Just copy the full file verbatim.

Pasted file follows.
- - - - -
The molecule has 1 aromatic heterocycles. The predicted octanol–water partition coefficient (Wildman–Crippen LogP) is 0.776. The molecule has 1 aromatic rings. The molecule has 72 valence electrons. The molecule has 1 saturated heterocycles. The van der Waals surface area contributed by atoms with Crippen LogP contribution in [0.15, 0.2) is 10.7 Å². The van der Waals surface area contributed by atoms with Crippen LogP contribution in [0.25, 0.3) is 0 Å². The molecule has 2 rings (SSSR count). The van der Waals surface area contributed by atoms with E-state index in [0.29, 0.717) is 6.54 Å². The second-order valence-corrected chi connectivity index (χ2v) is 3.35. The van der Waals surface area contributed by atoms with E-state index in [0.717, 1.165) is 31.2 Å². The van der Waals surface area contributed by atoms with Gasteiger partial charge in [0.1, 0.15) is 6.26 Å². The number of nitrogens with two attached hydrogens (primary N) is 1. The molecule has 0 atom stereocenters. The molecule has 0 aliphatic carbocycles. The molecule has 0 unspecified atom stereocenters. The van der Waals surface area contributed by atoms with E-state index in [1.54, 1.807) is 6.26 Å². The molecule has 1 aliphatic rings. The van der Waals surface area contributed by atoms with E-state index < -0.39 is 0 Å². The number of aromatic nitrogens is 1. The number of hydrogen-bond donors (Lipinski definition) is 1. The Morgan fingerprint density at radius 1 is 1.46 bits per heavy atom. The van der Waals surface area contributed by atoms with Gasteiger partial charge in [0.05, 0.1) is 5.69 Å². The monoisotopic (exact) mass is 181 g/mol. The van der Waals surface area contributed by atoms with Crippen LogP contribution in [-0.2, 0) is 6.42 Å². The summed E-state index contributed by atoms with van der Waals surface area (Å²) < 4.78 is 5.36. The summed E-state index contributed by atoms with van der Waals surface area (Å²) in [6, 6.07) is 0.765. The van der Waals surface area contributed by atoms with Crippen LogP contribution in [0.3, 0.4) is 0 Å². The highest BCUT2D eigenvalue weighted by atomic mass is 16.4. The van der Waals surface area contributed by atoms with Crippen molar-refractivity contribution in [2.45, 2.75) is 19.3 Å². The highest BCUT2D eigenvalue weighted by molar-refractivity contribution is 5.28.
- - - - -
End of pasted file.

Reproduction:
The molecule has 1 aromatic heterocycles. The predicted octanol–water partition coefficient (Wildman–Crippen LogP) is 0.776. The molecule has 1 aromatic rings. The molecule has 72 valence electrons. The molecule has 1 saturated heterocycles. The van der Waals surface area contributed by atoms with Crippen LogP contribution in [0.15, 0.2) is 10.7 Å². The van der Waals surface area contributed by atoms with Crippen LogP contribution in [0.25, 0.3) is 0 Å². The molecule has 2 rings (SSSR count). The van der Waals surface area contributed by atoms with E-state index in [0.29, 0.717) is 6.54 Å². The second-order valence-corrected chi connectivity index (χ2v) is 3.35. The van der Waals surface area contributed by atoms with E-state index in [0.717, 1.165) is 31.2 Å². The van der Waals surface area contributed by atoms with Gasteiger partial charge in [0.1, 0.15) is 6.26 Å². The number of nitrogens with two attached hydrogens (primary N) is 1. The molecule has 0 atom stereocenters. The molecule has 0 aliphatic carbocycles. The molecule has 0 unspecified atom stereocenters. The van der Waals surface area contributed by atoms with E-state index in [1.54, 1.807) is 6.26 Å². The molecule has 1 aliphatic rings. The van der Waals surface area contributed by atoms with E-state index < -0.39 is 0 Å². The number of aromatic nitrogens is 1. The number of hydrogen-bond donors (Lipinski definition) is 1. The Morgan fingerprint density at radius 1 is 1.46 bits per heavy atom. The van der Waals surface area contributed by atoms with Gasteiger partial charge in [0.05, 0.1) is 5.69 Å². The monoisotopic (exact) mass is 181 g/mol. The van der Waals surface area contributed by atoms with Crippen LogP contribution in [-0.2, 0) is 6.42 Å². The summed E-state index contributed by atoms with van der Waals surface area (Å²) < 4.78 is 5.36. The summed E-state index contributed by atoms with van der Waals surface area (Å²) in [6, 6.07) is 0.765. The van der Waals surface area contributed by atoms with Crippen LogP contribution in [0.3, 0.4) is 0 Å². The highest BCUT2D eigenvalue weighted by atomic mass is 16.4. The van der Waals surface area contributed by atoms with Crippen molar-refractivity contribution in [2.45, 2.75) is 19.3 Å². The highest BCUT2D eigenvalue weighted by molar-refractivity contribution is 5.28.